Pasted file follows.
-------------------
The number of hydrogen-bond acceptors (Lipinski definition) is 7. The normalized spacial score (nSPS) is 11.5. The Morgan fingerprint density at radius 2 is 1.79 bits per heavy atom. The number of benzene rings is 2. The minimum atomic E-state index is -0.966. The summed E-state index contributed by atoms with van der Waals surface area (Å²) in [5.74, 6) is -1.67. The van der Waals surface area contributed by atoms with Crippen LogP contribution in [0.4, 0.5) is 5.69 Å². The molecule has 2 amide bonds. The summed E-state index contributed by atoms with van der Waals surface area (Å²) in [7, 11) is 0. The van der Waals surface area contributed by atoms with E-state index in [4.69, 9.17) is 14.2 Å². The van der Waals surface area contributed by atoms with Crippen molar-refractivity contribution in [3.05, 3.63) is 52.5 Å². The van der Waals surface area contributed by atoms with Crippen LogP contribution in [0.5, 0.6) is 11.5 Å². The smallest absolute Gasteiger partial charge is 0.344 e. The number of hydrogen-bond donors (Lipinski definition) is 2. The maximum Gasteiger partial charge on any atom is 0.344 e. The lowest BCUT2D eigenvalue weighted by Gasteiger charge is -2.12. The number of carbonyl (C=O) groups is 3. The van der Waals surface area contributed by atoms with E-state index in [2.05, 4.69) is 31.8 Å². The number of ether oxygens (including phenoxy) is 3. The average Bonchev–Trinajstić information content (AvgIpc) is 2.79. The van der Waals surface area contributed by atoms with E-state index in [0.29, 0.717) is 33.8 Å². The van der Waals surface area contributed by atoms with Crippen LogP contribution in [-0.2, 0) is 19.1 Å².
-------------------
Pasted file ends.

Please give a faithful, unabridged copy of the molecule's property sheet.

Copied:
The number of hydrogen-bond acceptors (Lipinski definition) is 7. The normalized spacial score (nSPS) is 11.5. The Morgan fingerprint density at radius 2 is 1.79 bits per heavy atom. The number of benzene rings is 2. The minimum atomic E-state index is -0.966. The summed E-state index contributed by atoms with van der Waals surface area (Å²) in [5.74, 6) is -1.67. The van der Waals surface area contributed by atoms with Crippen LogP contribution in [0.4, 0.5) is 5.69 Å². The molecule has 2 amide bonds. The summed E-state index contributed by atoms with van der Waals surface area (Å²) in [7, 11) is 0. The van der Waals surface area contributed by atoms with E-state index in [4.69, 9.17) is 14.2 Å². The van der Waals surface area contributed by atoms with Crippen molar-refractivity contribution in [3.05, 3.63) is 52.5 Å². The van der Waals surface area contributed by atoms with Crippen LogP contribution in [0.5, 0.6) is 11.5 Å². The smallest absolute Gasteiger partial charge is 0.344 e. The number of hydrogen-bond donors (Lipinski definition) is 2. The maximum Gasteiger partial charge on any atom is 0.344 e. The lowest BCUT2D eigenvalue weighted by Gasteiger charge is -2.12. The number of carbonyl (C=O) groups is 3. The van der Waals surface area contributed by atoms with E-state index in [2.05, 4.69) is 31.8 Å². The number of ether oxygens (including phenoxy) is 3. The average Bonchev–Trinajstić information content (AvgIpc) is 2.79. The van der Waals surface area contributed by atoms with E-state index in [0.29, 0.717) is 33.8 Å². The van der Waals surface area contributed by atoms with Crippen LogP contribution in [-0.2, 0) is 19.1 Å².